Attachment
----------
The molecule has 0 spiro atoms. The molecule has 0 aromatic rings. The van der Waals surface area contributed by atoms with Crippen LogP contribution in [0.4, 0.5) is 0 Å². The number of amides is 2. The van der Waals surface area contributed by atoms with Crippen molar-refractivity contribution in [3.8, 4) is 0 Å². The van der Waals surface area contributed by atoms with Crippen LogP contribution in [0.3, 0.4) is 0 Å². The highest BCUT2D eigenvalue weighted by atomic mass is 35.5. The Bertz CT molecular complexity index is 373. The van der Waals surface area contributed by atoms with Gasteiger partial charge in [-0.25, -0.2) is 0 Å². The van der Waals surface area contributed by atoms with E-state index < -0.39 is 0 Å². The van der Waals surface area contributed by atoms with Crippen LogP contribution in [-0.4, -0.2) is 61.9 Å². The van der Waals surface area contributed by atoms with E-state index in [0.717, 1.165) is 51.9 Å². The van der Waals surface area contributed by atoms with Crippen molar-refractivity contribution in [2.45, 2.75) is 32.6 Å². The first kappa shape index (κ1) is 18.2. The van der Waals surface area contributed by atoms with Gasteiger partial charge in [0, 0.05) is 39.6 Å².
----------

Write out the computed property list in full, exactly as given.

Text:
The molecule has 0 spiro atoms. The molecule has 0 aromatic rings. The van der Waals surface area contributed by atoms with Crippen LogP contribution in [0.4, 0.5) is 0 Å². The number of amides is 2. The van der Waals surface area contributed by atoms with Crippen molar-refractivity contribution in [3.8, 4) is 0 Å². The van der Waals surface area contributed by atoms with Crippen LogP contribution in [0.3, 0.4) is 0 Å². The highest BCUT2D eigenvalue weighted by atomic mass is 35.5. The Bertz CT molecular complexity index is 373. The van der Waals surface area contributed by atoms with Gasteiger partial charge in [-0.25, -0.2) is 0 Å². The van der Waals surface area contributed by atoms with E-state index < -0.39 is 0 Å². The van der Waals surface area contributed by atoms with Crippen LogP contribution in [-0.4, -0.2) is 61.9 Å². The van der Waals surface area contributed by atoms with E-state index in [0.717, 1.165) is 51.9 Å². The van der Waals surface area contributed by atoms with Crippen molar-refractivity contribution in [2.45, 2.75) is 32.6 Å². The first kappa shape index (κ1) is 18.2. The van der Waals surface area contributed by atoms with Gasteiger partial charge in [0, 0.05) is 39.6 Å².